“Under the law, no one can be declared guilty unless his hand in a crime has been proven. They [the government] are directing accusations without offering any evidence. The prime minister has been accusing people [of working against the government] since Dec. 17. He has been insulting civil society groups and making statements as if those groups have been involved in criminal activities. The fact that not even a tiny shred of evidence has been given to prove the claims and accusations reveals the immense dimension of cruelty [against Gülen and the Hizmet],” Kandoğan said.

A criminal investigation was launched against Gülen in late April. The news of this investigation suggests that the smear campaign against Gülen and the Hizmet movement is likely to take on a new dimension. The investigation is based on allegations and news reports that the scholar attempted to overthrow the government rather than on facts and evidence. The investigation came shortly after Prime Minister Erdoğan publicly said that a formal process would be started to get the United States to extradite Gülen. Gülen is in self-imposed exile in the US, though there is no legal hurdle preventing him from returning to Turkey.

The investigation into Gülen was launched following a complaint filed by a former noncommissioned officer, identified as C.O. The officer told the media in early May that his complaint against the scholar was based on a number of reports that had appeared in government newspapers. “I am basing my complaint on newspaper reports and my thoughts. I am unhappy. I do not want to be promoted in the media or become popular. I do not like things like this. I have also filed many criminal complaints against the prime minister,” he said.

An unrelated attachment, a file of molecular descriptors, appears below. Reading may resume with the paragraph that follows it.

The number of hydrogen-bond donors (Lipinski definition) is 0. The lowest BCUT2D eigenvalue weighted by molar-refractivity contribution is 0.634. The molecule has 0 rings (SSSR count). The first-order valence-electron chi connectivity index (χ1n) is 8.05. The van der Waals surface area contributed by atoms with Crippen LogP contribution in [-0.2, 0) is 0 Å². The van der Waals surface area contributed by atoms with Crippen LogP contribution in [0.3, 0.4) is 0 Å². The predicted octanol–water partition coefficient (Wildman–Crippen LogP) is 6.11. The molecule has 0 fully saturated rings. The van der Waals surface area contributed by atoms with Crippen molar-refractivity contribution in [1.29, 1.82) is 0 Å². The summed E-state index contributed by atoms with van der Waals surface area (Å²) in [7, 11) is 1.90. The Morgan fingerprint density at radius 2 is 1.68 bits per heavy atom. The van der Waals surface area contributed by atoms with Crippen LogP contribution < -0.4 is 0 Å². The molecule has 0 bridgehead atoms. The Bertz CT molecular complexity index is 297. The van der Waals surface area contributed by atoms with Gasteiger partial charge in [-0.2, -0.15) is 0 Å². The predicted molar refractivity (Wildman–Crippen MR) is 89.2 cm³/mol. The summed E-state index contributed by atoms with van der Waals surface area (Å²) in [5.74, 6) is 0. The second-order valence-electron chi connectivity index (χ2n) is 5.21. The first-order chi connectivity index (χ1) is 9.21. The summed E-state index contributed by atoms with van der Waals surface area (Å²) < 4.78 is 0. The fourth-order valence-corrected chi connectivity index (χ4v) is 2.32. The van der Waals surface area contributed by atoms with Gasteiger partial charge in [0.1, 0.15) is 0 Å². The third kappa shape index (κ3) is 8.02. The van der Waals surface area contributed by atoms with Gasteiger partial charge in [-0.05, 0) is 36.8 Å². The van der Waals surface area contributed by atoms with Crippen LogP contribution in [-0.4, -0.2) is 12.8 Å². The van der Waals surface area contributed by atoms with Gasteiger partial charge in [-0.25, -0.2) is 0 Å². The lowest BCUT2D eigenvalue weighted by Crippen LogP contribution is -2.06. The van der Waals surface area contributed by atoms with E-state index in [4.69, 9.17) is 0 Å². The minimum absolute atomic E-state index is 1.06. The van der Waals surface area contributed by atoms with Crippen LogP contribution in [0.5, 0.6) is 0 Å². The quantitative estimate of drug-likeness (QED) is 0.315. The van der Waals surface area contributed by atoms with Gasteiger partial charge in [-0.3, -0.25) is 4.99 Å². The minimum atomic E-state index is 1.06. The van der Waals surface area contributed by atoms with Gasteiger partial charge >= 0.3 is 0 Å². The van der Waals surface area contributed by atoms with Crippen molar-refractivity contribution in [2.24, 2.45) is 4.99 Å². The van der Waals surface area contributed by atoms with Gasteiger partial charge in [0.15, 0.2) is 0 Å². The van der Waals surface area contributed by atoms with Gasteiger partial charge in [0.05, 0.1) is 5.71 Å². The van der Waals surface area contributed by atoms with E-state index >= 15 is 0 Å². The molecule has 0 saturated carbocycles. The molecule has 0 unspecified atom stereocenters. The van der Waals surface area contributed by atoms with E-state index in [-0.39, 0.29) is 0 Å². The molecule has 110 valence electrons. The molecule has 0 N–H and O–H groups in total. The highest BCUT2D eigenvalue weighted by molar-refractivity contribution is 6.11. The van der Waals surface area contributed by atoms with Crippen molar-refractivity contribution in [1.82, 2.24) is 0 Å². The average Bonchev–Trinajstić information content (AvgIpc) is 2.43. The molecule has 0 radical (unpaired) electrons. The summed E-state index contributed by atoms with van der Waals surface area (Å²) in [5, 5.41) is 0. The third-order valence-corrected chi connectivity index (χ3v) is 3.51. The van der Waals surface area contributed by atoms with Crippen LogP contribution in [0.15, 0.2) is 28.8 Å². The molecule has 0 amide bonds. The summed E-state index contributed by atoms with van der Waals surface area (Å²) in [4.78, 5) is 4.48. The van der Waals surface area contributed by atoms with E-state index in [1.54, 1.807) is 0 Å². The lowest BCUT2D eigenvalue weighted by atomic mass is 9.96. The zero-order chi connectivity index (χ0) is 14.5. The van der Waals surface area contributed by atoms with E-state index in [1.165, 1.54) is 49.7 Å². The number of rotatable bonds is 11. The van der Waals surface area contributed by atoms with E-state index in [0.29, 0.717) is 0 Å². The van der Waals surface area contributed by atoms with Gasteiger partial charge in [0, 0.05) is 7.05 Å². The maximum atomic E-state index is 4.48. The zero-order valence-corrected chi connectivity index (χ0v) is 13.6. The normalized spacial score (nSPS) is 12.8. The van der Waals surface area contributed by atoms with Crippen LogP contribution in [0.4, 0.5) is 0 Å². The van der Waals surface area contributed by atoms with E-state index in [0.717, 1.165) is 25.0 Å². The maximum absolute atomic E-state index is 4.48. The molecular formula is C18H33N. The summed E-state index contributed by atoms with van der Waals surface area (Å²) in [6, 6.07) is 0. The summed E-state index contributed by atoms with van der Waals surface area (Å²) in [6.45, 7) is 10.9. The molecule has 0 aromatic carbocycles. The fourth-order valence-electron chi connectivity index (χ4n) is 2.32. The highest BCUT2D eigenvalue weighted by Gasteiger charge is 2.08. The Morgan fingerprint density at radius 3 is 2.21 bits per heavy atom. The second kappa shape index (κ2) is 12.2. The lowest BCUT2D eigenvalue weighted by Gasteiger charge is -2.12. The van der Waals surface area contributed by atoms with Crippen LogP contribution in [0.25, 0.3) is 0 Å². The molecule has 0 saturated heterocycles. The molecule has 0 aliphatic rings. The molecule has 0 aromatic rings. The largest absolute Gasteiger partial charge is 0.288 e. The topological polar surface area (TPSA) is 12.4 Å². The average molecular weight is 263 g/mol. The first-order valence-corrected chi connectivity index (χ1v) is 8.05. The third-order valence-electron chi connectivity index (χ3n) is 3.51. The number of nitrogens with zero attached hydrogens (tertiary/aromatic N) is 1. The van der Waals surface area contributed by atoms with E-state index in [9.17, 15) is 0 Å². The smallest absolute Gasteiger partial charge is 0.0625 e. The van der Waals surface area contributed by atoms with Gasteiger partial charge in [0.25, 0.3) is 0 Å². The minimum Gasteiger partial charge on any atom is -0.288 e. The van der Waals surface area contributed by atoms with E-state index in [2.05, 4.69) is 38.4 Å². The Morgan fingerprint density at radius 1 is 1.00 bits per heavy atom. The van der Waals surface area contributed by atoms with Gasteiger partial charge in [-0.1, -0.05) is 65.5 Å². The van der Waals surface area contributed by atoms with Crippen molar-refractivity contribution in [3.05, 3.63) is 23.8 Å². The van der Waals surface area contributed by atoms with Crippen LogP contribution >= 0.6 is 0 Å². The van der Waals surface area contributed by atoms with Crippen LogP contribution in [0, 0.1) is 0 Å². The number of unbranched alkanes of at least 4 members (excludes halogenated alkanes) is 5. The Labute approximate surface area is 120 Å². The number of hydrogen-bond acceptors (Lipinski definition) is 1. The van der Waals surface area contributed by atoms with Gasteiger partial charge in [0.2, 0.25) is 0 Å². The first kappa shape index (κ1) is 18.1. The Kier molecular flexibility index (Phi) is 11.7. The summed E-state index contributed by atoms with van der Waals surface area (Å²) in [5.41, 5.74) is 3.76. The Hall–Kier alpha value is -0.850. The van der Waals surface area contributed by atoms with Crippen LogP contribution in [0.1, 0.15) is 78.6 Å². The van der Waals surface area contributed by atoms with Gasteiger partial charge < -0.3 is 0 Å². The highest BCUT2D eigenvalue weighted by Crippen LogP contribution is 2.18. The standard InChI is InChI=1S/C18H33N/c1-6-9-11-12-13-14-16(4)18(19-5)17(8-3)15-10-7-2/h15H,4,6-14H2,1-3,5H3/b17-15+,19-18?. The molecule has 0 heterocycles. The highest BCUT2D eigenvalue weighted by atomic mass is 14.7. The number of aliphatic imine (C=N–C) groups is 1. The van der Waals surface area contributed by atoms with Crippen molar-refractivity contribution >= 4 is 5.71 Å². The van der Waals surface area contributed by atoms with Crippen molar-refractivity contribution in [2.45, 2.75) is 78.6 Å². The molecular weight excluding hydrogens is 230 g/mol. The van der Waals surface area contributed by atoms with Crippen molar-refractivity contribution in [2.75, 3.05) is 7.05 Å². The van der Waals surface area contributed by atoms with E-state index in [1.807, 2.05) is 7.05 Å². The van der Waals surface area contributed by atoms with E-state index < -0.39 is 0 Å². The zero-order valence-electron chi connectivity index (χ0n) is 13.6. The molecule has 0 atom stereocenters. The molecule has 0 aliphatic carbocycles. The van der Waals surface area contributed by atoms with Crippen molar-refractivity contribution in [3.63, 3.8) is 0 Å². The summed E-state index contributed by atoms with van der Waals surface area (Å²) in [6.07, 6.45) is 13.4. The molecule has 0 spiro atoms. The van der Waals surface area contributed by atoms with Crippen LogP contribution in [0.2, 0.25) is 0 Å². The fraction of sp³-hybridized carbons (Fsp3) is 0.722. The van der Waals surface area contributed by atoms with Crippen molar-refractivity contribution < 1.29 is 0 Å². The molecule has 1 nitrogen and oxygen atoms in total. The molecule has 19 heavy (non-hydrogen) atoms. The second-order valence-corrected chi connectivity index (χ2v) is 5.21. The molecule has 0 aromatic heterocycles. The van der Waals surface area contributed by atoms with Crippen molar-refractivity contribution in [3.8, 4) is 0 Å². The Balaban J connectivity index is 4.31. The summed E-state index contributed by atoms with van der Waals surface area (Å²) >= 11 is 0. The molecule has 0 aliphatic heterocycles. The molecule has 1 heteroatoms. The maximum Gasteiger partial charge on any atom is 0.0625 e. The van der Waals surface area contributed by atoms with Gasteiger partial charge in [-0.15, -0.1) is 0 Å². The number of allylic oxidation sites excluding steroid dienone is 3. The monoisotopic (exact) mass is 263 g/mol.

Prosecutors have so far failed to take action on C.O.’s complaints against the prime minister.

According to Kandoğan, the AK Party government will realize, sooner or later, that the pressure it has been applying on certain individuals and groups will not take it anywhere. “Despite all drawbacks, we have to stand by freedoms, democracy and laws,” he added.

Speaking to the media after the launch of the investigation, Gülen’s lawyer Nurullah Albayrak said there was no available information regarding the probe into the Islamic scholar in the National Judiciary Informatics System (UYAP), a judicial network where any investigation must be filed by prosecutors before moving on to conduct a probe. The lawyer said the probe was based on news reports published by some newspapers and compiled by a plaintiff. He also said he and his client would take action against the probe, which lacks the required legal basis.

On May 7, the Journalists and Writers Foundation (GYV) — whose honorary chairman is Gülen — held a press conference and its president, Mustafa Yeşil, denounced the ongoing smear campaign against Gülen and the Hizmet movement. He said the campaign has turned into a “lynching campaign,” something he said was not witnessed even during the coup eras. He also said the campaign is being promoted by Prime Minister Erdoğan, some Cabinet ministers and media outlets close to the government.

“Worrying declines in the fields of democracy, human rights and freedoms have occurred recently,” Yeşil said.

Since the graft probe became public, the AK Party has been quickly reassigning members of the police force and the judiciary as well as bureaucrats who do not share its same ideology. As many as 15,000 police officers and hundreds of bureaucrats and judiciary members have been reassigned in recent months.

 

Source: Todays Zaman , May 10, 2014